Why Black Men Must Unite....NOW! Houston Mens Only Meeting to Make a Case for Citywide Brotherhood

By: Brother Deric Muhammad 

Recently, 4 young Black men robbed a Wells Fargo Bank here in Houston. They ended up involved in shootout with law enforcement officers. One of them was shot to death. His ambition was to rob that bank, but in the end who did he really rob? He robbed no one but himself; of his most precious possession, his life. He robbed his mother of a son and his child of a father. It hurts my heart to see young Black men making such self-destructive decisions.

It’s not like this desperation is being pulled out of thin air. Statistics reflect that Black males suffer disproportionately in every category of socio-economic life. We are still considered an endangered species. At every level, we are in the fight for our lives. But just like the poor brother who tried to rob the bank and ended up robbing himself, the masses of Black men in the city of Houston rob themselves every day through our failure to unite to advance our community.

For this reason and others, myself and others are organizing “PROJECT FORWARD”, a citywide initiative aggressively seeking to unite Black males behind three agenda items; 1. Stopping the Violence 2. Creating Economic Development and 3). the fighting for justice. There are many Black men and community organizations doing great work, but unfortunately we are all spread out like “dry bones in the valley.” It is time for those bones to unite across religious, political, and philosophical lines of division and build a “brotherhood for good.”

The first order of business is to Stop the Violence in our community. The “spirit of Cain” has taken over the minds of our young people. The other day a young man in Independence Heights was shot to death after an argument over a basketball game. I don’t know about you, but I will NEVER get used to this kind of madness. Just as we organized and mobilized our voices against the Zimmerman verdict, we must organize and mobilize EVEN STRONGER to speak out against Black on Black violence. I heard local activist Reginald Gordon once say, “the world will not be destroyed by evil; it will be destroyed by those who sit around and do nothing about it.” Likewise, our community will not be destroyed by Black on Black violence; it will be destroyed by those of us to sit around and do nothing about it. Black men must call the community to order. Doing nothing is no longer an option.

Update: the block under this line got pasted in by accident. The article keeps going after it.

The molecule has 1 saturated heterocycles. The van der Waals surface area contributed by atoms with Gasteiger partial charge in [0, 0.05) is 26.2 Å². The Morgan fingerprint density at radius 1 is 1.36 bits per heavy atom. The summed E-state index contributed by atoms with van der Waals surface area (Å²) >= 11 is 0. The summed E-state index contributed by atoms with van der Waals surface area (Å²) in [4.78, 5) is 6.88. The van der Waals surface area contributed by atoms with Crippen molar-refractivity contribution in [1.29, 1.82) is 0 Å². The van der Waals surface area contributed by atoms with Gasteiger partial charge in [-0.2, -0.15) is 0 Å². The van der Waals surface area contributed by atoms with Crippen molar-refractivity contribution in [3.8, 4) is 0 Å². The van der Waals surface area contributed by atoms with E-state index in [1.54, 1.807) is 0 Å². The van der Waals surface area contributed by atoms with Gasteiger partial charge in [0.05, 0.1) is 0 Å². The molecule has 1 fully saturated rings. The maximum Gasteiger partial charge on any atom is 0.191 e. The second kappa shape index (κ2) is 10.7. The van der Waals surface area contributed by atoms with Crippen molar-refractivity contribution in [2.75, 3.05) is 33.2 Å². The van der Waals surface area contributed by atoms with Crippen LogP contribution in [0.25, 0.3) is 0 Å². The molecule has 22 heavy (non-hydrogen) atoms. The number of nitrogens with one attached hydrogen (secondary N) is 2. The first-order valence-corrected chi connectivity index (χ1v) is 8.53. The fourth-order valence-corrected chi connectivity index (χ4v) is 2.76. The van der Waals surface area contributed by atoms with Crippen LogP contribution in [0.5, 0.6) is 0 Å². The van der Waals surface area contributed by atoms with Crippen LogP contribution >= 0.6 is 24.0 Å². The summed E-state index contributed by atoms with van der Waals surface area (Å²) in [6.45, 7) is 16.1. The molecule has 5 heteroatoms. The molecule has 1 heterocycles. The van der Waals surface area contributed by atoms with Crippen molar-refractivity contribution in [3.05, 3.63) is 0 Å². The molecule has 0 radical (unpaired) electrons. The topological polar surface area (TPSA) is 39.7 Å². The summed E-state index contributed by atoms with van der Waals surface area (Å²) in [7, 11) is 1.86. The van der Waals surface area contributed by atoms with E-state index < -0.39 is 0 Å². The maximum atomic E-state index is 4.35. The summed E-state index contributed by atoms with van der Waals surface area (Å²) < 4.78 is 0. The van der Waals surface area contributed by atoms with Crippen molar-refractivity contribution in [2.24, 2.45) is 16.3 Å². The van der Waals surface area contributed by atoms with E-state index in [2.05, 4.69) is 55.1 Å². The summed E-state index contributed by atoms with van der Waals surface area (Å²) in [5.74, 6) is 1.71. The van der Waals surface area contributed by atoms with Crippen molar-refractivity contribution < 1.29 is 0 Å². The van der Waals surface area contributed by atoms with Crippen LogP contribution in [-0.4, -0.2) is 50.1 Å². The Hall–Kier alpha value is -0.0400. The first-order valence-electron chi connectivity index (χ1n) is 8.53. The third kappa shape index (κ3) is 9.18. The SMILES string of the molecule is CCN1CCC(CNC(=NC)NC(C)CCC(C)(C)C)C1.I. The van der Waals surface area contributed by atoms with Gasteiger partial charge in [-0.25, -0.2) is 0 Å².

What do we do? We must reestablish the concept of “Each One Teach One.” We must set mentorship goals and connect young wayward boys to progressive Black men. We must teach self-knowledge, entrepreneurship and industrious thinking. We need thousands throughout this city to mentor, train and inspire Black males one at a time. We must unite and show them an example of the power of Black brotherhood. Stop complaining about their “sagging pants.” If we pull up their minds…their pants will follow.

We must recognize the connection between Black on Black violence and economic development. We must bring the best and brightest economic minds together to develop a plan for our people. We must embark on a campaign to reteach the basic values of money management, the circulation of the Black dollar and supporting Black businesses. We must unite and make examples out of corporations like Kroger, who reportedly took one billion dollars out of Houston’s Black community last year and is reportedly giving nothing back. Where are the men who will protect the interests of our community? I believe they are all over the city of Houston. And with God’s help we will bring them together.

Meet us at the SHAPE Community Center on Saturday, September 21st at 4:00pm for a Citywide Mens Only Meeting. We want to make a case for unity and brotherhood that transcends our individual issues and organizational differences. We want to develop a 2 year plan and use social media as a platform to get together and stay together. Last week 17 year old Joshua Broussard was stabbed to death in a fight at Spring High School. Are our personal differences as Black men more important than saving the lives of our children?

Either we go through the hard work of unifying Black men in the city Houston, or we go through the hard times that lay ahead for our people if we fail to do so. We have a choice.

Your Brother and Servant,
-Deric Muhammad Activist/Organizer

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